Of course, it is much worse in the anti-tobacco arena, where most authors start with the assumptions that there are no benefits, and follow wherever that leads them. It leads them to conclude that smokers are idiots and unworthy of consideration; what used to be standard boilerplate about ill-informed smokers who are the supposed beneficiaries of anti-tobacco policies have largely vanished as anti-tobacco has solidified as just that — anti-tobacco, rather than a way of being pro-people which it once was. Compare the amount of press received by the very similar recent study in Neuropsychopharmacology that claimed that caffeine does not actually promote alertness. Remember that? No, probably not, because caffeine is an accepted drug, even among the nanny-class, and so absurd claims about it based on junk science do not get much traction.
Note that the junk science nature of these studies does not come from the study that they actually did and the data it produced, which might be informative for something, but from the attempt to generate headlines or political points by making claims that do not follow from the results (just as I wrote last week).
The bottom line that readers should understand is this: As any real scientist knows, it is very easy to design an experiment that fails to detect a real phenomenon. Indeed, it is generally much easier to design something that fails than something that does what it is supposed to do. If we are pretty sure that a phenomenon is real (smoking relieves stress, caffeine promotes alertness, rain makes the crops grow) and a particular study does not confirm this, the first assumption by anyone who cares about good science (rather than getting on their local television news, say) is that the study was not properly designed to detect it. Perhaps if the particular result were solid (i.e., not easily explained by obvious confounding, etc.) someone might claim “under these particular circumstances, the phenomenon that is accepted as true on average appears to not apply.” I have wonder if the people who make universal pronouncements that one little study contradicts all other evidence frequently assume their keys do not exist: They look for their keys where they think they left them, but if they are not there they conclude that they have just definitively demonstrated that — contrary to their previous belief that they had keys — that no keys exist and so they stop looking, call the locksmith, and go out to buy a new car. At least that would stimulate the economy and keep them busy so that they did not produce any further junk science that day.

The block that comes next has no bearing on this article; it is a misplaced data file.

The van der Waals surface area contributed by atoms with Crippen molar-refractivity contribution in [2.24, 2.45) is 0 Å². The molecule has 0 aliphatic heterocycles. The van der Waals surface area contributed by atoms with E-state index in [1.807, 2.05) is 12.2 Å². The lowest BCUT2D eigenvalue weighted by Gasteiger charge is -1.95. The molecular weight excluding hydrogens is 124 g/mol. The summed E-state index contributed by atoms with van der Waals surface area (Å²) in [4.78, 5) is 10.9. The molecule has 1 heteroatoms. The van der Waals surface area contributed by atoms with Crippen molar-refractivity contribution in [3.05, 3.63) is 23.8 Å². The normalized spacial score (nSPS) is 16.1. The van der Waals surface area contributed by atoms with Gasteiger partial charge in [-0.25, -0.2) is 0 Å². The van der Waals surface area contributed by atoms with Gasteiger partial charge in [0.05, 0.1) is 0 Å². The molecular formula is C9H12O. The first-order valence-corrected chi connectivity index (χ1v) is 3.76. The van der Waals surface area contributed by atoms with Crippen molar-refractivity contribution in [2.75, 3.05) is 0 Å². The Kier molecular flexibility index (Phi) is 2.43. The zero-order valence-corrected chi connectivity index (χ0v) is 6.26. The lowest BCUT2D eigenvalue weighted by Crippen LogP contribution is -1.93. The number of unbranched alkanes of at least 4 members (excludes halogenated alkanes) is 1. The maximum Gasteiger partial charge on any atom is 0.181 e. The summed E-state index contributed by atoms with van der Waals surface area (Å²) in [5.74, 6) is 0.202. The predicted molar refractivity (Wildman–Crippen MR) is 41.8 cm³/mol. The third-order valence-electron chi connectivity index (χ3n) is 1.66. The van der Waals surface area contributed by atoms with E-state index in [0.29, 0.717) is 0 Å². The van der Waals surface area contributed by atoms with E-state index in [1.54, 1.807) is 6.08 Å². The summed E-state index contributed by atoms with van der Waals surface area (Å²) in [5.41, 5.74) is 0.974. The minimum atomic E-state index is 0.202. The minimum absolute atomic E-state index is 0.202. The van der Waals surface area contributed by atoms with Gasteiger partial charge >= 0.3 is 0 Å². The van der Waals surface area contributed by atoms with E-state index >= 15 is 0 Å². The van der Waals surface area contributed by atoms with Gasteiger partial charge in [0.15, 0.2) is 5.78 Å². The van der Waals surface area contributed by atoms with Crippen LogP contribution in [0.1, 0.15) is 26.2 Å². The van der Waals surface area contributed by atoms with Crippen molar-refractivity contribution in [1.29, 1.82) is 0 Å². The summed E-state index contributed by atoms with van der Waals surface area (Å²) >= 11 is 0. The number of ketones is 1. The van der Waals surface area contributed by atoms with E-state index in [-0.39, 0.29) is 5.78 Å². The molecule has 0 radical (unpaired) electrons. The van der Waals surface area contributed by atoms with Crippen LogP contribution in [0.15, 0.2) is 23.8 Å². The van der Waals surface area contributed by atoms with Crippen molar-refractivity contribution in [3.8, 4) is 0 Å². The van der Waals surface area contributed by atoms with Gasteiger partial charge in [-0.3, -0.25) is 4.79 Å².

A report on the object permanence of keys, I.G. Norance et al., American Journal of Public Health 2010
Abstract: Background: It is widely believed that my keys are around here somewhere. Methods: We designed a search that consisted of checking the basket by the front door and the pocket of the pants I wore yesterday. Results: No evidence of keys was found (p<.05). Conclusions: Contrary to widespread belief, just because you drove home yesterday does not mean your keys actually exist. Billions of dollars should be spent.
Also note that this approach is excellent for proving that evolution by natural selection does not really occur.
– Carl V. Phillips